Day 27 of Blogathon 2013
Everybody who’s ever worked in a newsroom or a publishing house has heard somebody yell, “Hand me the Zinsser!”
“The Zinsser” is a small book called “On Writing Well,” and it beats Strunk and White by a mile. Mine is about 3 feet from my computer and the pages are falling out.
William Zinsser was born a card-carrying WASP. He grew up on the north shore of Long Island, graduated from Princeton and served in the Army during World War II.
He’s been a feature writer and film critic for the New York Herald Tribune; written 18 books; taught nonfiction writing at Yale; worked as a senior editor at the Book-of-the-Month Club; moonlighted as a jazz pianist; is rabid about baseball, and in his late 80s, wrote a blog on the arts for the Web site of The American Scholar
In a 2009 article he described how he came to write “On Writing Well,” and how he revised it 9 times, from its first edition in 1976, when he was 52, to the last in 2006.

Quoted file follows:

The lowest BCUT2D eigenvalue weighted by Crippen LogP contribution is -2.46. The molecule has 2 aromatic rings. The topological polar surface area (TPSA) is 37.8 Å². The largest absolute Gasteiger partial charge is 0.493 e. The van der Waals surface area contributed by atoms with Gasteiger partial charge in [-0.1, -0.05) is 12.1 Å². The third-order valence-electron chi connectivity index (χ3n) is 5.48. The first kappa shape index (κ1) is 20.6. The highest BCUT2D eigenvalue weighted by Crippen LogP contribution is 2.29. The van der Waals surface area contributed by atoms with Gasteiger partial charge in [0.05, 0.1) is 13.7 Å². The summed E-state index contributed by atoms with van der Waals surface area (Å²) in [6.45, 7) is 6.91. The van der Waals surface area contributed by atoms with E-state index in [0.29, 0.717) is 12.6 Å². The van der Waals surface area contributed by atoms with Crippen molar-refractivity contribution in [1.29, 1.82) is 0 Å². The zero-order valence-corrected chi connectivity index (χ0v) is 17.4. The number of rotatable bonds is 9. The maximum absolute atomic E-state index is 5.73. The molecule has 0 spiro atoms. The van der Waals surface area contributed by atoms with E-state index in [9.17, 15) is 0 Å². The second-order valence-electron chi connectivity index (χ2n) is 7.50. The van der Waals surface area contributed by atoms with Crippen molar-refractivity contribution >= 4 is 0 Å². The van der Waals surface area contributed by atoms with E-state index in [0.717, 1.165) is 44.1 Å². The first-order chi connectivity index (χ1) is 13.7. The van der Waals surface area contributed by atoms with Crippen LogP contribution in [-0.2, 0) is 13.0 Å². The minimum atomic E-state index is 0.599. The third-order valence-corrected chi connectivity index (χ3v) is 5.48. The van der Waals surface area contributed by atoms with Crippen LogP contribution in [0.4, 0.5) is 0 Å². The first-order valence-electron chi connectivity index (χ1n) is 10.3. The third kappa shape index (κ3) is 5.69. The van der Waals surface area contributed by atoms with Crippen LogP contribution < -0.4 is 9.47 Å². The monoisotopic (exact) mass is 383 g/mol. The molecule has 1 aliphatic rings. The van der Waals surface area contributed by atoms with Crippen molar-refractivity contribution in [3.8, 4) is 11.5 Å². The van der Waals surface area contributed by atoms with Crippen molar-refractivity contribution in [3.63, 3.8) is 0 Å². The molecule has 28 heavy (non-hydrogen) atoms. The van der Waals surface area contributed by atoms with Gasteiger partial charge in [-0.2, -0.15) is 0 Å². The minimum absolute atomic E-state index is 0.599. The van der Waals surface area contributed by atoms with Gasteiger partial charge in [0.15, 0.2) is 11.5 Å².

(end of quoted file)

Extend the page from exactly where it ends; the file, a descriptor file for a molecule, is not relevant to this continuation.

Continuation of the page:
He explains why in the first edition all the writers he discussed except Joan Didion were male, and why all his pronouns were male.
He describes why he wrote subsequent editions, which he called “regular tune-ups.” How he added more female writers. More subjects like sports and the arts. More on technology. More on how to structure. On how to write memoirs, and family histories. More on how writers can gain confidence in their voices.
By now, the little book has sold almost a million and a half copies.
Today Zinsser is 90 and blind, his vision destroyed by glaucoma.
Last year he sent an invitation to friends and former students to “attend the next stage of my life.” From now on, he said, he would be available
“for help with writing problems and stalled editorial projects and memoirs and family history; for sing-alongs and piano lessons and vocal coaching; for readings and salons and whatever pastimes you may devise that will keep both of us interested and amused. I’m eager to hear from you. No project too weird.”
Today people come to his New York apartment to read works in progress, to talk, or just to visit. He listens, comments and guides.
Being blind, he says, is no impediment. “People read with their ears,” he says, “whether they know it or not.”
Zinsser has lost track of how many writers he’s coached. But he says his biggest reward is hearing from the ones who say he helped them “get rid of the sludge.”